My brother and I had the pleasure and honor of visiting Uncle Pete in December 2019. We had had virtually no contact with him since 1989. Our family on the West Coast had lost touch with Pete and his family over the years. In the age of Google, though, it did not take long to get reacquainted with Uncle Pete once we decided to do so. The Google search revealed the many honors that express the public’s appreciation for the contributions he has made to generations of Texas youth. While Jacobus’ book focuses on his success as the coach of the first integrated state championship team, Ragus’ many accolades encompass a far broader scope of achievement. The fact that two gymnasiums and a top quality aquatic center bear his name indicates something of his living legacy. In addition to receiving the Texas High School Coach of the Year in 1960, he has been inducted into the Texas High School Coaches Association Hall of Honor (1974), the Coastal Bend Coaches Association Hall of Fame (1989), and the Abilene Christian University Sports Hall of Fame (1991). The National Football Foundation recognized him in 2006, as did Texas Tech University that same year for his Outstanding Contributions to Amateur Football. In 2009, the National Hispanic Heritage Hall of Honor admitted him as one of only two non-Hispanic honorees for his work with Hispanic youth. He also has a letter from President Barack Obama dated August 3, 2016 expressing gratitude for Coach Ragus’ contributions toward fulfilling America’s promise.
Our December 2019 visit revealed to us a man of enormous spirit, grace, and joy. He still loves sports and maintains remarkable energy, playing tennis three times a week at the age of 92! He is a humble man who will deflect any questions about his role in his many successes onto the various great mentors and players with whom he was privileged to work. It is hard to get him to talk about himself or the leadership he provided in producing winning teams or his accomplishments as Director of Athletics for the Lubbock Independent School District (LISD). He will, however, talk incessantly about his faith. He loves competition, appreciates gifted athletes as well as the discipline that sports represent. Because of his inherent modesty, it was difficult to derive much biographical information about him in our brief visit.
I plead with those who know him better to provide a broader biographical overview. While his Miller championship was a somewhat spectacular and historic achievement, I suspect his accomplishments over decades of administrative work in Lubbock are worthy of consideration as well. It is highly likely that Ragus’ ultimate legacy is the role he played in overseeing the integration of athletics in the LISD from 1964 until his retirement some thirty years later. The way he worked to ensure that all students in the district had equitable athletic opportunities regardless of race, ethnicity, or income is obviously a more complex, nuanced, and unspectacular story than the football championship. It did not take long in the tour of the Pete Ragus Aquatic Center in Lubbock to learn of how he had worked to ensure that the magnificent facility would be accessible to all students in the district, not just those wealthier families in the community traditionally drawn to aquatic sports. The large numbers of Hispanic surnames on the walls of record holders for swimming and diving may indicate the continuation of Pete Ragus’ contributions to inclusion, equity, and community.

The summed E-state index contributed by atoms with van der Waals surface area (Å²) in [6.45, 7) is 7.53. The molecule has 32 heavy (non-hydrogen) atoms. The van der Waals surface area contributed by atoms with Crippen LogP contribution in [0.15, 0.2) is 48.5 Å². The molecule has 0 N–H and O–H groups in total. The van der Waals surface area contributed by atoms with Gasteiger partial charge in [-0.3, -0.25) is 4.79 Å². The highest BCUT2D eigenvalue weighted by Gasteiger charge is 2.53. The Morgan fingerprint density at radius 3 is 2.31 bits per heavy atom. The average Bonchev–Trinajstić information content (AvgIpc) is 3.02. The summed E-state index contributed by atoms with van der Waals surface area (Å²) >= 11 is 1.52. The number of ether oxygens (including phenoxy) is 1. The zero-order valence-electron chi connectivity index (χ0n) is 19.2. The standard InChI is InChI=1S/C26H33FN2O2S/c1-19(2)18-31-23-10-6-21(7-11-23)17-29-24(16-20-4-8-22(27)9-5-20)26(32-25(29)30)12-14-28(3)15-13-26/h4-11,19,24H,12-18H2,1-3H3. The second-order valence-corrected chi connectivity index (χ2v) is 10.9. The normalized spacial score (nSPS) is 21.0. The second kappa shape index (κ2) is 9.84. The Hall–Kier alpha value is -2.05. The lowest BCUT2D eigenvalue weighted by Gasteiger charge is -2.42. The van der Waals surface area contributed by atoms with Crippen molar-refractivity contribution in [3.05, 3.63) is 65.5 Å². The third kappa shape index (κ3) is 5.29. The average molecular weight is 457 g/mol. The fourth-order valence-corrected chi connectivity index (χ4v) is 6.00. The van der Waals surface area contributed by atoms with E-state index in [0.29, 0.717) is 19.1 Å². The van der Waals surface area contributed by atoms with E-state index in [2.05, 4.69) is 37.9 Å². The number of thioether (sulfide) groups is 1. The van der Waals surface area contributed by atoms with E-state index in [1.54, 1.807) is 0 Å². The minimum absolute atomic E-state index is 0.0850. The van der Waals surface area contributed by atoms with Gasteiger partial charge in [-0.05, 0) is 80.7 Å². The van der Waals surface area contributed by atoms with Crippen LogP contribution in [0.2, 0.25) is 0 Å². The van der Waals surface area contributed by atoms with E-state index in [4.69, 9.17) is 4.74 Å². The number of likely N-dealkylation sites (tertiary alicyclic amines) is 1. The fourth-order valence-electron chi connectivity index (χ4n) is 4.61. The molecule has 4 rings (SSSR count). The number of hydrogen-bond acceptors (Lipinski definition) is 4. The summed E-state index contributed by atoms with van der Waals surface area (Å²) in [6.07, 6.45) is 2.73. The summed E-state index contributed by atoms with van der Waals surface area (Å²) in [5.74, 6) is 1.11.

What follows is an extremely modest effort to provide a framework for a more substantive biography of Pete Ragus. I addressed his mother’s tragic story and, by extension, dimensions of Uncle Pete’s early life in a previous entry on this blog under the title Thank You, Myoviches of Montenegro. Thanks to the work of Professor Jacobus and Putt Riddle, Pete Ragus’ role in the 1960 Miller Buccaneers story has been well-covered. I only have sketchy details of his biography for the remainder of his life and I greatly solicit someone to compile a biography of this extraordinarily modest and significant individual.
Uncle Pete was born in the small San Joaquin Valley town of Sanger, California on August 17, 1927. It should be noted that ten years later the legendary Oakland Raiders coach Tom Flores would be born in Sanger to Mexican immigrant parents who worked the fields of this rural region. Flores would become the first Latinx quarterback to start in the AFL, the first Latinx Head Coach to win a Super Bowl, and the first Latinx General Manager in the NFL. Even though Coach Ragus was not directly connected to Coach Flores, the context of his having lived in California communities with large populations of Hispanics might help explain how he was able to effectively engage the challenges of coaching at Corpus Christi Miller. The Buccaneer’s championship is, after all, as much about Brown men in the huddle as it is about Black ones.